They, to my limited knowledge (I'm a former karateka), they are a catalogue of basic technique, and can be used as a memory test, I don't believe in hidden application, but there are somethings I still probably don't understand, and... Well, the longer it takes to master, the longer you have to stretch, workout, and spar.

I'm not that good though, I still get confused on a certain step.

Anyway, i just thought I'd ask, I find taekwondo forms interesting.

The applications are not hidden, though they may not be obvious. In Kibon Hana (which we refer to as Kicho Il Jang) you're probably doing forward stances, low blocks, and middle punches. But there's more to it. The low block, for example, can be used as a strike. The chamber for the low block is also a block in it's own right.
They're not secrets. They're just not obvious.[/QUOTE][/QUOTE]
 
What are the names of the six kicho forms?
 
What are the names of the six kicho forms?

Kicho (Il, Ee, Sam, Sa, Oh, Yook) Jang

I thought there were 8 taegeuk forms (ee jang to pal jang) . What is the 9th?

That would be the incredibly complicated Taegeuk Typo Jang. It's the same as Pal Jang, but everything is done one space over.
 
Kicho (Il, Ee, Sam, Sa, Oh, Yook) Jang



That would be the incredibly complicated Taegeuk Typo Jang. It's the same as Pal Jang, but everything is done one space over.
My typo as well in writing tageuk ee jang. I was thinking Mandarin (e, r , sun)....I meant il jang.
 
I can't find any TSD or TKD videos on the kicho forms, other than il, ee, and sam.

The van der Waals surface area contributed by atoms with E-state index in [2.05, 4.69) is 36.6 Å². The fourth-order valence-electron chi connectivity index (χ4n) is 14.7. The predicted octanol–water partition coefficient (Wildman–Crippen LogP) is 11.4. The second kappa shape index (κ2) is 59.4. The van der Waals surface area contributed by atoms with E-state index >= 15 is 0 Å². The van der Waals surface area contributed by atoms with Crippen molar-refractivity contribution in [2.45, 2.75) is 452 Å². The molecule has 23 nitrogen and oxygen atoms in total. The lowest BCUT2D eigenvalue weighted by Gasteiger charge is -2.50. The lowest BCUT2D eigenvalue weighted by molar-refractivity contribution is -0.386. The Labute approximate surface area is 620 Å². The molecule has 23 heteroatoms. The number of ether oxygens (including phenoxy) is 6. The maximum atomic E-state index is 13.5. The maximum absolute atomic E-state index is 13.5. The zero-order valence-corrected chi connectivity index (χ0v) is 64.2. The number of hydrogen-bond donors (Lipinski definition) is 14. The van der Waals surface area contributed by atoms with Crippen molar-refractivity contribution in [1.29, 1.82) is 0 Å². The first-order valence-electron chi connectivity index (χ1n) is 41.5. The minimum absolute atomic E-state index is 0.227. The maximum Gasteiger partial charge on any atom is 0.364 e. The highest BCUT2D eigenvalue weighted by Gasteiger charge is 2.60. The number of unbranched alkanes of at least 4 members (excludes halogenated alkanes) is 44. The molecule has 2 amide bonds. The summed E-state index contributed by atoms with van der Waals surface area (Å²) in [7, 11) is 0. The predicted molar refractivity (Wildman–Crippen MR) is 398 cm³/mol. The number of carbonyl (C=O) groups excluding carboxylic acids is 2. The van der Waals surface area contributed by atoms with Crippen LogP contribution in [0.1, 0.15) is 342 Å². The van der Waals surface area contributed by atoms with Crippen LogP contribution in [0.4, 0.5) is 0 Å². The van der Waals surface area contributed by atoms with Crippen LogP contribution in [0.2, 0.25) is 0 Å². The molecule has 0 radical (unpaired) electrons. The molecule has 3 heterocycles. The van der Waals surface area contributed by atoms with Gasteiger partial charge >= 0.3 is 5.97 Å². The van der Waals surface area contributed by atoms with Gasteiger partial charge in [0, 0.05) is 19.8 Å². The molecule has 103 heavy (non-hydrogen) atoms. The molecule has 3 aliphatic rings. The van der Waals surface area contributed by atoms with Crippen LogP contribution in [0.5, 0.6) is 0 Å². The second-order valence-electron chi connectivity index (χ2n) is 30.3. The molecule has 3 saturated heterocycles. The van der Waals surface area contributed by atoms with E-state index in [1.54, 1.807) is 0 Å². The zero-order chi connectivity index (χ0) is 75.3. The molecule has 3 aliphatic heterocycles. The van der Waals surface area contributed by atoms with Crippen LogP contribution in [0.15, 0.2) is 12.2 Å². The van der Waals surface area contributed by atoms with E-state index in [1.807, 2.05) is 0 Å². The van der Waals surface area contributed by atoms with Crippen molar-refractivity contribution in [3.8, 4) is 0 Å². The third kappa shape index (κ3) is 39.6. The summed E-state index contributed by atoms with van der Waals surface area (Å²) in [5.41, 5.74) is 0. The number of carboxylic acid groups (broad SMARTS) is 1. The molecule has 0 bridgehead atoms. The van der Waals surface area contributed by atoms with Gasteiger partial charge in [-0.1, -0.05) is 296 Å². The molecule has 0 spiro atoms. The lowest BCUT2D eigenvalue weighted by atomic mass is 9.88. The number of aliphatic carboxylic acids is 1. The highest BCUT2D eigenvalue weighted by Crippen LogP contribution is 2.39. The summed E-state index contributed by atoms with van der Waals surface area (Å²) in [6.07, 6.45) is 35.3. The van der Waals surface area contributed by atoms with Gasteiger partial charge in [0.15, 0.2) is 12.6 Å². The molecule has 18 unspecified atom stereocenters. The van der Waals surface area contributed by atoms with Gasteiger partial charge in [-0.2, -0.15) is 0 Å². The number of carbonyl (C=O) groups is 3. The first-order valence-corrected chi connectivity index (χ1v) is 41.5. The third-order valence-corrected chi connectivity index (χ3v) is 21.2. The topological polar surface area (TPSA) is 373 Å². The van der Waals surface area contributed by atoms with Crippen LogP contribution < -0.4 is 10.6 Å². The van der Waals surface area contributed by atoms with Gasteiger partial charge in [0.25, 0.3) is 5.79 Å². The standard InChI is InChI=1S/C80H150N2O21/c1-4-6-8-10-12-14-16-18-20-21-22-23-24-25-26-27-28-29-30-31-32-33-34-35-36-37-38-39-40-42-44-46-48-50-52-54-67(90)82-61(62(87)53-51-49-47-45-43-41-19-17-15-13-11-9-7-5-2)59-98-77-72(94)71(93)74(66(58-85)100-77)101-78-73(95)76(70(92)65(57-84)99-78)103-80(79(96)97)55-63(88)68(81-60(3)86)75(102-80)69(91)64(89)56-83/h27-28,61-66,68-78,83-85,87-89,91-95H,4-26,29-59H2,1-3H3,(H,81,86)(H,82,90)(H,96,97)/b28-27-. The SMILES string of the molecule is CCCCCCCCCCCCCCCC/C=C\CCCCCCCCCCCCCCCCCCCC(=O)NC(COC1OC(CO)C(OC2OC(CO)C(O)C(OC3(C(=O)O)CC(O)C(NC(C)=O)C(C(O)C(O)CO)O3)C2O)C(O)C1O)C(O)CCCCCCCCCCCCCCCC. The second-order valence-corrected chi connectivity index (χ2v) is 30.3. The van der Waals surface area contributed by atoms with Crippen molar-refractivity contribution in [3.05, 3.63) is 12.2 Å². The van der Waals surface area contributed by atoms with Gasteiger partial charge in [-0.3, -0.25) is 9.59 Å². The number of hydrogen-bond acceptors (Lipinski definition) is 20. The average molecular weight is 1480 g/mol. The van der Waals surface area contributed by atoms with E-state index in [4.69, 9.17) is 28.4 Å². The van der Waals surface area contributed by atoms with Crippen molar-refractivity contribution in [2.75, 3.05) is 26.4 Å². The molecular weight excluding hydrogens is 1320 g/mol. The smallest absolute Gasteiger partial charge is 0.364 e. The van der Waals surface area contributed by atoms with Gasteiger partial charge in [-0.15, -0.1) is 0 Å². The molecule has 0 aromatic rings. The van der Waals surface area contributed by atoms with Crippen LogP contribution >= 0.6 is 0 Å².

I can't help but notice the names you mention have the same names of the Taeguk forms, so is kukkiwon TKD somehow tied into TSD?

I don't really have any forms outside of kibon, Taeguk, Palgwe, and Yudanja, but the kicho hyeung seem very interesting.
 
I can't find any TSD or TKD videos on the kicho forms, other than il, ee, and sam.

I can't help but notice the names you mention have the same names of the Taeguk forms, so is kukkiwon TKD somehow tied into TSD?

I don't really have any forms outside of kibon, Taeguk, Palgwe, and Yudanja, but the kicho hyeung seem very interesting.

Kibon and Kicho are the same thing. They're just different romanizations of the Hangul.

Tang Soo Do is basically just the Korean translation of what the Japanese call Karate. The Shotokan Karate was the primary source for the development of TKD. During the unification of the Kwans, the largest single Kwan was the MDK, which taught TSD.
So yes, it is safe to say that there is a connection between TKD and TSD.

The name of the forms are taegeuk, palgwae, etc. Il, ee, sam, sa, etc are not names. They're numbers. Taegeuk Il Jang means "the first taegeuk form."
The Kicho, Taegeuk and Palgwae forms are numbered. Other formsets (the KKW yudanja forms, the Chang Hon tul, etc) have individual names.

The first three kicho/kibon forms seem to be pretty widely taught. 4-6 may very well be something the heads of our MDK association developed; I've never asked about their origins.